‘Selma’ A Jewish Take
This week I had the privilege of viewing an early showing of Selma, a movie about the historical events that took place in Alabama during the summer of 1965. The bombing of the 16th St. Church, in which 4 young girls were killed in 1963 and the passing of the Civil Rights Act of 1964 were not far from the public consciousness then. And the battle between hate and rights that unfolded that summer in Selma changed the course of American history in profound and essential ways.
There are those who will and have already begun to quibble with the historicity of “Selma” but as a white rabbi who trained as a historian and has devoted the last five years to civil right in the Jewish community through my work at Be’chol Lashon, it is my hope that ALL Americans, no matter race or religion go to see the film.
Telling the story of a movement set in the context of 200 years of history, in 127 minutes means that inevitably some of the lines between history and myth will be blurred. But do not underestimate the power in the cinemagraphic telling of history. Color returns dimensionality to images that we know only in shades of black and white. Camera angles bring out the intimacies and tensions that go into the small moments that make up epic events. In the rabbinic tradition we call filling in of the official narrative, midrash, or interpretation. And midrash is one of most powerful tools we have to teach us about the past, remind us of our values and focus our actions for the future.
Copyright limitations, for example, mean that the words spoken by the fictional Dr. Martin Luther King Jr. are not direct quotations. Nonetheless, the power with which David Oyelowo delivers his portrayal of Dr. King provide us not only with the inspirational Moses figure to whom a monument stands in Washington DC but also the flesh and blood man who struggled with frailty and doubt even as he rose to the challenges of leadership. These nuances encourage us to reach beyond our failing and to see the possibilities of action.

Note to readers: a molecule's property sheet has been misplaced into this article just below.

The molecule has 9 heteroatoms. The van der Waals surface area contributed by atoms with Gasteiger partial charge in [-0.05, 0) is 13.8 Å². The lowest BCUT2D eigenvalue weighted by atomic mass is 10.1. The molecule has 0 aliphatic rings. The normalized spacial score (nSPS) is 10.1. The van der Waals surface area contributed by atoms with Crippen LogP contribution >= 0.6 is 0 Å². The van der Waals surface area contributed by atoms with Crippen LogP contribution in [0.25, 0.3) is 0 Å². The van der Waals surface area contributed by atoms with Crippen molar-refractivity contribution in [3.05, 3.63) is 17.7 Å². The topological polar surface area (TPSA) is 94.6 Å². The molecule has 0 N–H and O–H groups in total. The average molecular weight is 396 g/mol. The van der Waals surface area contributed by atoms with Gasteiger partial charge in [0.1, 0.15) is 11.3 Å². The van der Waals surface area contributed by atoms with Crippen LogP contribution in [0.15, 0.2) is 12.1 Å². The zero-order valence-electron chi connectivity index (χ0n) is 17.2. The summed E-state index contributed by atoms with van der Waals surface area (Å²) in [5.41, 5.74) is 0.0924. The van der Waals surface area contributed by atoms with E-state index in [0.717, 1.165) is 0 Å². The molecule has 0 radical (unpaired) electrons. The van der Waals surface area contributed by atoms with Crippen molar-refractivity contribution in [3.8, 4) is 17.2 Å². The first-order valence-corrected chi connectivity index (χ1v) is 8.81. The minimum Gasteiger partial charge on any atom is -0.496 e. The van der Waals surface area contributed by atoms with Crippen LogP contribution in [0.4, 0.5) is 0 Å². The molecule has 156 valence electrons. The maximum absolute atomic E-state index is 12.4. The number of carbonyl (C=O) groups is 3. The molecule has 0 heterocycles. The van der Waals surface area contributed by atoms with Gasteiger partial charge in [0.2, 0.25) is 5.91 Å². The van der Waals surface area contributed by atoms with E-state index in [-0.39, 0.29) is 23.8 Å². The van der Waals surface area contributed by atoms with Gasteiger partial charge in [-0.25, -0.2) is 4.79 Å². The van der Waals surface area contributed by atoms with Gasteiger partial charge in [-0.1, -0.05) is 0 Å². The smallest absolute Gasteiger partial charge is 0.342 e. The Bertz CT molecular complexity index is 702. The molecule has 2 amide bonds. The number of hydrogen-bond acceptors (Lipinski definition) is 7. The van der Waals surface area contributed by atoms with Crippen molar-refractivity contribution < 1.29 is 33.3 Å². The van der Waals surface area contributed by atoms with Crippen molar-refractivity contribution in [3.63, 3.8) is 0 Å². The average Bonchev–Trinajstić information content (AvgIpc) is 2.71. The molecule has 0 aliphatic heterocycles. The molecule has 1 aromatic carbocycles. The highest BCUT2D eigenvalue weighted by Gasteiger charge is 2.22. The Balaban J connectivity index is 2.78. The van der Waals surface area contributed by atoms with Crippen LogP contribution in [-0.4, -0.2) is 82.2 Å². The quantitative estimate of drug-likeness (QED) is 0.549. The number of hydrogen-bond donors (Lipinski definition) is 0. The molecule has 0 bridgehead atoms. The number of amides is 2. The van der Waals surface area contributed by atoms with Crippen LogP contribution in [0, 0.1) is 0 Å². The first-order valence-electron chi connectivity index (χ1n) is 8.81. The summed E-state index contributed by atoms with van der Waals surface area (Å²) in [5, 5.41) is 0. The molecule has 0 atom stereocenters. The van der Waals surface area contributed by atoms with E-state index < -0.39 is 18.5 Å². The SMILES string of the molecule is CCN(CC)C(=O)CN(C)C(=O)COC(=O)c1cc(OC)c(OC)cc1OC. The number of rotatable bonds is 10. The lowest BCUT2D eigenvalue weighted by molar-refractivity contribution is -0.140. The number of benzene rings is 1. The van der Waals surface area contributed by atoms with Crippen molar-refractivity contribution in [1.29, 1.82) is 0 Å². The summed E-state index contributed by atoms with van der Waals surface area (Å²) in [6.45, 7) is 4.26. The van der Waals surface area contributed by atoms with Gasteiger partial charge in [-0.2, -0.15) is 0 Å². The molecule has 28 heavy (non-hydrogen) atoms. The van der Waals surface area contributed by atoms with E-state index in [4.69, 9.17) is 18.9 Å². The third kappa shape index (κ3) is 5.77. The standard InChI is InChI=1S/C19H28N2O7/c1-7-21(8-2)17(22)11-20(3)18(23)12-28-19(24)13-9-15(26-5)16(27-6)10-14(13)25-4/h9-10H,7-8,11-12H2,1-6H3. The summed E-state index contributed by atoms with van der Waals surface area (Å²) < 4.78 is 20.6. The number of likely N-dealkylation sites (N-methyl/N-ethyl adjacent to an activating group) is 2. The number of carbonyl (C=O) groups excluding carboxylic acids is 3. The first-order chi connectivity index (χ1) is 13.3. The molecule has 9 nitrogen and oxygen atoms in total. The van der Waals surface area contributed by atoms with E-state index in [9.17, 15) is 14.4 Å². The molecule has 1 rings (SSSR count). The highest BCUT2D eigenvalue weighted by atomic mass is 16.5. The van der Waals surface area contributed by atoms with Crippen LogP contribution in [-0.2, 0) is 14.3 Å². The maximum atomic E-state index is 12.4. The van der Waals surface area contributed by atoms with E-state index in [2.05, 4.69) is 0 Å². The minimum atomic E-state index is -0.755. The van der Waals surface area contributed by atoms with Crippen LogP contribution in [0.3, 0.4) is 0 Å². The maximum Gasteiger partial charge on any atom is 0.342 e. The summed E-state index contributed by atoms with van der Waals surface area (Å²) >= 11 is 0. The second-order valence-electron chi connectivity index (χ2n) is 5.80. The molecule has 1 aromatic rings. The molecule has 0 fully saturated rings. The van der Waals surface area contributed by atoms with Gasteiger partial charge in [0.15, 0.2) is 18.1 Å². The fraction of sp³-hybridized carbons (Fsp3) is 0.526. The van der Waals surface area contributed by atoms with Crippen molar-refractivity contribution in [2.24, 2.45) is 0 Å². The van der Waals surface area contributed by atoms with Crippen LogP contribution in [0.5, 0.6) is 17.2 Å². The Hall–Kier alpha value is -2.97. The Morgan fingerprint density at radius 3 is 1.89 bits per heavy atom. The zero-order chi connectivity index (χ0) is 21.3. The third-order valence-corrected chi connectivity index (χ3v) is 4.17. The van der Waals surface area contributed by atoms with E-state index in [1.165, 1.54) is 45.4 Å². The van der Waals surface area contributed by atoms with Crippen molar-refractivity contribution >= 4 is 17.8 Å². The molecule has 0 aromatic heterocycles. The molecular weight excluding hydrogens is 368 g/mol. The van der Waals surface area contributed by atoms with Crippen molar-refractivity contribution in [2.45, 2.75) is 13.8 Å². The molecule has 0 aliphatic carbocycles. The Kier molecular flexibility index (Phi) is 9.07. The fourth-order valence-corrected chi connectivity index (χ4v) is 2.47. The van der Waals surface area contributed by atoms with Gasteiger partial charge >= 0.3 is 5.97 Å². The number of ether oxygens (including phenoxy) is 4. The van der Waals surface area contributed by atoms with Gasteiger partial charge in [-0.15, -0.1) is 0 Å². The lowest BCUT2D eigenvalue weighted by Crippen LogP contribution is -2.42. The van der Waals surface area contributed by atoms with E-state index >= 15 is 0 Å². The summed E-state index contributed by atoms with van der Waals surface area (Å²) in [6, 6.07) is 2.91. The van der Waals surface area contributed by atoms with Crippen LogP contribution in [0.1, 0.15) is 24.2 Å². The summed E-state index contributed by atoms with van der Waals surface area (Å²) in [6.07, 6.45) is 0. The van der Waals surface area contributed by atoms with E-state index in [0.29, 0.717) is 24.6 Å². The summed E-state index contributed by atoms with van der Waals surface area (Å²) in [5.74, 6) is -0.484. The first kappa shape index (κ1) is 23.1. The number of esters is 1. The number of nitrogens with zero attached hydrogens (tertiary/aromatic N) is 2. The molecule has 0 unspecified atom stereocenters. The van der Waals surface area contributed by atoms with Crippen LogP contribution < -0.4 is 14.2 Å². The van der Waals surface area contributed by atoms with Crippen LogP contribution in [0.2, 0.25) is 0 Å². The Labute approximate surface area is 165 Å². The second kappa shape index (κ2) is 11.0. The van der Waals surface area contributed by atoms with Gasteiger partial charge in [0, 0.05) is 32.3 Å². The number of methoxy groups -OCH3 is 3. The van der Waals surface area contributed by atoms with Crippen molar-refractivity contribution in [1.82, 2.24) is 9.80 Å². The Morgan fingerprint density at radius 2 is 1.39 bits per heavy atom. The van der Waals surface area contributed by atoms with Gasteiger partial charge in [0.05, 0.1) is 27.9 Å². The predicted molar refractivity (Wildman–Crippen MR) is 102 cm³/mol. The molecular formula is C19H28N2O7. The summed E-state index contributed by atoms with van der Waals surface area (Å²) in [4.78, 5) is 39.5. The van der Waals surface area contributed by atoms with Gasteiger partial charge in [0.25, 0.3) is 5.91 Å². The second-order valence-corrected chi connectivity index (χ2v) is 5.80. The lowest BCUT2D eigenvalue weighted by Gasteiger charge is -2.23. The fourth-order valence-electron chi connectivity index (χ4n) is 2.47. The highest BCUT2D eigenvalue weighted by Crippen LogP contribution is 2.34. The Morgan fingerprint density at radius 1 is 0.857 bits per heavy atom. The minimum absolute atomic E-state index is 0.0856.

Watching, it was hard at times for me to engage with Oprah Winfrey’s portrayal Annie Lee Cooper. In contrast to the real life powerhouse and billionaire Winfrey, Cooper was a middle school dropout and worked in an old age home. Cooper came to fame after her repeated attempts to register to vote led to a confrontation with the county Sheriff and her punching him. On the one hand I was too aware of Winfrey’s sophisticated real world persona to fully embrace the portrayal. But on the other hand, I saw the casting as a tribute to the extraordinary power of the everyday African Americans who, in standing up to Jim Crow white power, were no less regal than the real life Ms. Winfrey.
Within the Jewish community I hope that white Jews will look beyond the desire to have Jewish contributions to the historic Civil Rights movement recognized. Past involvement is no free pass for present day obligations. This movie should inspire white Jews to take a look within our synagogues, schools, picture books, and organization and to consider how to engage with African Americans and other Jews of Color not as the “other” but as members of our own communities. Are white Jews able to say that we do not question their membership? Their right to vote? Or legitimacy? There are many tools and approaches that we can incorporate into daily Jewish life that can and will make a profound difference, now, today and for the future for how Jews think and act around race and ethnicity.
Our sage Hillel, one taught that the entire Torah can be summed up in the maxim, we should love our neighbors as we love ourselves. The rest he assured is commentary, but it is commentary that we are obligated to learn. If the movie Selma does not fulfill all the historical details faithfully, or speak to all of our needs, it does present us with a strong case for the importance how we treat our neighbors. If we walk away inspired to aim higher in creating a more fair and inclusive world, to learn and do more, then we have achieve something momentous.